“Most Australian landscapes are in tune with small-scale summer fires, but not the fires of the proportion and intensity that we are observing now,” said Katja Hogendoorn, a professor at the University of Adelaide’s school of agriculture, food and wine.
“These incomprehensibly large and devastating fires are caused by a combination of lower rainfall and higher temperatures, both consequences of climate change, and here to stay and worsen, unless drastic action is undertaken worldwide,” she said. “As the driest and hottest continent, Australia is at the forefront of this environmental disaster.”
Accurate numbers on animal losses are hard to come by as the disaster unfolds, with some fire officials saying blazes will continue to burn into March. But already the damage to natural heritage has become clear on the island, from the bottom of the food chain on up.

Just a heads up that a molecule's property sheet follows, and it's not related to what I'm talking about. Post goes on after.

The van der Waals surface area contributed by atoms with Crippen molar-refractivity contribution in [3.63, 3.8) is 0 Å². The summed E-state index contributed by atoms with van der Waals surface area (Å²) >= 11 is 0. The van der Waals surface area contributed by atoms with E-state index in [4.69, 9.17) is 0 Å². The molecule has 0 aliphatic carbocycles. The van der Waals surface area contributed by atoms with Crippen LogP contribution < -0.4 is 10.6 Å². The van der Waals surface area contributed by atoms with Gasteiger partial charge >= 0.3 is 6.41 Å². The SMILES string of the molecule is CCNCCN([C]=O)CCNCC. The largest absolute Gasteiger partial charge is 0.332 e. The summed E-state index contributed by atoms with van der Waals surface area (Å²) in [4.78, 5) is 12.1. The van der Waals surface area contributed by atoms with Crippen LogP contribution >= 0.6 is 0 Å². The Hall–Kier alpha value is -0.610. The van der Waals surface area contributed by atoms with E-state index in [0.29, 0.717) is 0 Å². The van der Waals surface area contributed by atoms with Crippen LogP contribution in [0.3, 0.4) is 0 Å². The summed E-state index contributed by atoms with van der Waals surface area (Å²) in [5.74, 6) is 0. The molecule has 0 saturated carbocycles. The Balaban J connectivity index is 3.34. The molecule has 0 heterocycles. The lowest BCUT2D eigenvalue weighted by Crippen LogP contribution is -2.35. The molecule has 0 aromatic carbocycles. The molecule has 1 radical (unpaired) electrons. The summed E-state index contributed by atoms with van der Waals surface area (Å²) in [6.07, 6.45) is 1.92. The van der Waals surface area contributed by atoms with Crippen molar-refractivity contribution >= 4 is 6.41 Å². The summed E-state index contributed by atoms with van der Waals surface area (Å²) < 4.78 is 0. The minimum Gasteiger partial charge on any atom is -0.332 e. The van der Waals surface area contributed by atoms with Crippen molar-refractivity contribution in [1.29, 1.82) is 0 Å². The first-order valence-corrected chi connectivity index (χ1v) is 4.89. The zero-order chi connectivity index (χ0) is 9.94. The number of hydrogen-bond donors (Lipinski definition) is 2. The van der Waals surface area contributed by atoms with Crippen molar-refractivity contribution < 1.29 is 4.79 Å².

The highly sensitive home of the green carpenter bee — which already is extinct in two Australian states and is a food source for larger animals — faces dire straits. Much of the bees’ remaining habitat on the island has burned and, on the eastern mainland, is in the line of fire, experts say.
The endangered Kangaroo Island dunnart, a mouse-like marsupial, relies on low-lying vegetation for protection from birds and feral cats. That largely is gone, as is most of the home of the glossy black cockatoo. Much of the landscape is black and smoldering.
“We’re not sure if they’ll be able to come back. It might be the breaking point for them,” said Michaela Haska, the wildlife park’s head keeper, speaking of the dunnarts and the splashy-colored cockatoos. Males are blackish brown, with red tail bands; females are dark and brownish with some yellow spotting.
On Kangaroo Island, the Mitchells’ 50-acre property is surrounded by burn scars but was untouched by the blazes. The fires choked the skies for days with smoke but were clear on Monday for firefighters and their water-dropping aircraft. For weeks, the wildlife park has become a refuge for animals rescued by volunteers and passersby.